I DRIVE TO WORK ON THIS SUNNY DAY, LIKE I USUALLY DO, taking the same streets that I have long determined are the quickest to my office; the ones that offer the shortest route and least traffic this time of morning. Even so, in spite of the well-worn patterns and routines of my daily commute, I can’t help but be struck by the miracles that I see. There are beautiful cars zooming past on wide, paved roads. There are finely-dressed people hustling in and out of stores all in a row. There are groups of kids walking and chatting on their way to school—some in regular clothes, some in religious uniforms. I see empty police cars at the donut shop, crossing guards saying good morning to parents and gardeners making lawns and homes look lovely.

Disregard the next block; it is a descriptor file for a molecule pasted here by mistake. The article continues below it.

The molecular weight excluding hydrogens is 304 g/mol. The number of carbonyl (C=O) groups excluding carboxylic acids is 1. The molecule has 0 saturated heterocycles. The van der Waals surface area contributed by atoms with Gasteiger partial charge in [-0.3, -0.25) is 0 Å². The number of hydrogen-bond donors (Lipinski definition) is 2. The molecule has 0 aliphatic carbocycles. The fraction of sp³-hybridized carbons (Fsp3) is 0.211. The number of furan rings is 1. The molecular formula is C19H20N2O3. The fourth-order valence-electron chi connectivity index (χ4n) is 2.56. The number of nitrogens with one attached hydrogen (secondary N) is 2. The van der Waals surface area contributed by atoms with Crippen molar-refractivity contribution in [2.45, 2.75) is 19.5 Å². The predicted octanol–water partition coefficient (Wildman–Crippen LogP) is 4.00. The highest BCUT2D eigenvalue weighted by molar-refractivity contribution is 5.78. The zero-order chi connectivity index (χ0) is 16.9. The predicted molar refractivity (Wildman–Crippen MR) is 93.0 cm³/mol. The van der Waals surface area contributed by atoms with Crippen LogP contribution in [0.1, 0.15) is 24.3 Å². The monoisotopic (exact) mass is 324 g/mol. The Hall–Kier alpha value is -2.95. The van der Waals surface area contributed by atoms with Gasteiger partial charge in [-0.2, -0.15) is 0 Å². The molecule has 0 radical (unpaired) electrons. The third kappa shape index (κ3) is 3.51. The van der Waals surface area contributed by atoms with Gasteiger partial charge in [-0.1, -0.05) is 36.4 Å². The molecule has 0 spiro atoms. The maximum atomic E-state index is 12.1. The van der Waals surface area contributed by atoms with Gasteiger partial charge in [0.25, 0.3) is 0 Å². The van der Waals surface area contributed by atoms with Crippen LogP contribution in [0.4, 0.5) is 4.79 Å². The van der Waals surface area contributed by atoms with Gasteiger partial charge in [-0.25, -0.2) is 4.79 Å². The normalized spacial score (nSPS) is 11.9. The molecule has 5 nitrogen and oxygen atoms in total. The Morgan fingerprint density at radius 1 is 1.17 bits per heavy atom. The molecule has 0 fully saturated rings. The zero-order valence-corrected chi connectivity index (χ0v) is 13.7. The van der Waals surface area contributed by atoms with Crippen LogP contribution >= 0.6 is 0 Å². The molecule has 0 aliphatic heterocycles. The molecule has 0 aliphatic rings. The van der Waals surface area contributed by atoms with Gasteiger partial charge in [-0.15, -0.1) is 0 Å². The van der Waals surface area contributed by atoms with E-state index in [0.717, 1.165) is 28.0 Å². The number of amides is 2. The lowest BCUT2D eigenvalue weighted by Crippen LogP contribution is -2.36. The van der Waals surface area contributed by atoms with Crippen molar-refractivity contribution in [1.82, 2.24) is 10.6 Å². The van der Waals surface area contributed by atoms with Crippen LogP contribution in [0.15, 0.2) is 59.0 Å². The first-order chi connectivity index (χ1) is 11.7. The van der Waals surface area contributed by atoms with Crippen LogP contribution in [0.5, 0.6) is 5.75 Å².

There are aircraft high overhead; I can see them through the miles and miles of phone lines that have arrived to cross over the street where my car sits at a bright red traffic signal signaling away. If I turn off the comedic fellow who is talking on the radio, roll down my window and listen, there is the sound of a peaceful community all around me. I look, and marvel because I know this is happening in thousands of towns all over the country. And I just can’t help myself. I see the footprints of the brilliant, courageous men who gathered together more than 200 years ago to argue, pursued, pray, duel and risk their lives to do something each believed they had been called to by a higher power—create a society the world had never seen before. When the dust had settled and a constitution was ratified, they had created a republic so aligned with the human heart that it ignited a nation of people who were free to create the highest standard of living and change the course of human history; one that would make possible this miraculous scene outside my car window on this ordinary day.